According to a recent study from Fidelity, the average retired couple will spend nearly $260,000 on out-of-pocket health care costs.1 Those costs include things like deductibles, copays, prescription drugs, premiums and much more. Fidelity’s estimate does not include costs for long-term care or in-home assistance.

If Fidelity’s health care cost estimate surprises you, you’re not alone. Many retirees assume that Medicare will cover all their medical expenses, but that assumption is usually incorrect. While Medicare is a valuable resource, it usually covers only a portion of your expenses. Some types of care may not be covered at all. That means many retirees face sizable bills that they must pay out of pocket.

That’s why it’s important for your retirement strategy to include a health care funding plan. You may want to consider using a health savings account (HSA) as part of that plan. An HSA is an account established specifically for health care saving purposes. You contribute to your HSA straight from your paycheck and then invest the funds according to your goals and needs. When you have health care costs, you can simply use your HSA to pay the bill or to reimburse yourself for the expense.

Still not sold on using an HSA as part of your retirement strategy? Below are a few reasons why an HSA could be an important funding tool for you:

Tax Efficiency

HSAs are popular savings vehicles because they offer a great deal of tax efficiency. Your contributions to your HSA may be deductible, depending on your income and the amount of the contribution.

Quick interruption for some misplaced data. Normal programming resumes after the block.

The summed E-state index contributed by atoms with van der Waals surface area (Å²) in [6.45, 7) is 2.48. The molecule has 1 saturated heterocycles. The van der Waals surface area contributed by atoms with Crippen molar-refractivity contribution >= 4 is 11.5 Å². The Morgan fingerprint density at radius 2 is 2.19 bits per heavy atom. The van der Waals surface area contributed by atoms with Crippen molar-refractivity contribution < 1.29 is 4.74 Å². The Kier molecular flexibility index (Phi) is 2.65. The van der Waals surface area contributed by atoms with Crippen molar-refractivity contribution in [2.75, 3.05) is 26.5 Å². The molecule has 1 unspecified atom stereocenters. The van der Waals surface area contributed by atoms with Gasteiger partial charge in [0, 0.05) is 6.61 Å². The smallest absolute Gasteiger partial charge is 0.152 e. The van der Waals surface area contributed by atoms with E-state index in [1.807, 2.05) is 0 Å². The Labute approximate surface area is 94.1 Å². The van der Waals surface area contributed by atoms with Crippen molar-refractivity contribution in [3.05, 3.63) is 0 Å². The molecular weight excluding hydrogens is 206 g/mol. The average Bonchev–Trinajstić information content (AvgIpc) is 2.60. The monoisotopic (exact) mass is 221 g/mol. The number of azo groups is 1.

Your contributions then grow on a tax-deferred basis while they stay in the plan. That means you don’t pay taxes on any growth that accumulates inside the HSA. You can defer those taxes as long as you’d like.

In fact, you may not have to pay taxes on the growth at all. That’s because HSA distributions are tax-free as long as the funds are used for qualified medical expenses. If the money is used for an expense that isn’t qualified, you could face taxes and possibly early distribution penalties if you’re under age 59½. As long as you use the money for health care, however, your HSA can be a highly tax-efficient savings vehicle for medical expenses.

Accumulation Potential

Many people assume that they must use their HSA money within the calendar year that they make their contributions. The truth is that your HSA balance can carry over from year to year. There’s no requirement to use it within a certain time frame. That means your HSA funds have the potential to grow and compound over time.
Also, your HSA balance isn’t tied to your job. Although your contributions may come out of your paycheck, you keep your balance with you when you leave your employer. You can keep contributing to your HSA at each job you have, and even after you retire.

Flexibility

Finally, while HSA funds must be used to pay for medical expenses, the IRS actually has a very broad definition of what constitutes a qualified expense. Almost any payment to a medical services provider, such as a doctor or hospital, is considered qualified. Copays for prescriptions and other services qualify. Even payments for medical supplies can qualify as a medical expense.

You could also use your HSA to pay for long-term care costs. For instance, you may need to pay a home health aide to come to your house and assist with basic tasks. Or you may need to modify your home to accommodate a wheelchair. You could use your HSA funds to pay for those costs.

Ready to develop your retirement health care funding strategy? Let’s talk about it. Contact us today at Intelliplan Financial. We can help you analyze your needs and create a plan. Let’s connect soon and start the conversation.

Citation.
1https://www.fidelity.com/about-fidelity/employer-services/health-care-costs-for-couples-in-retirement-rise

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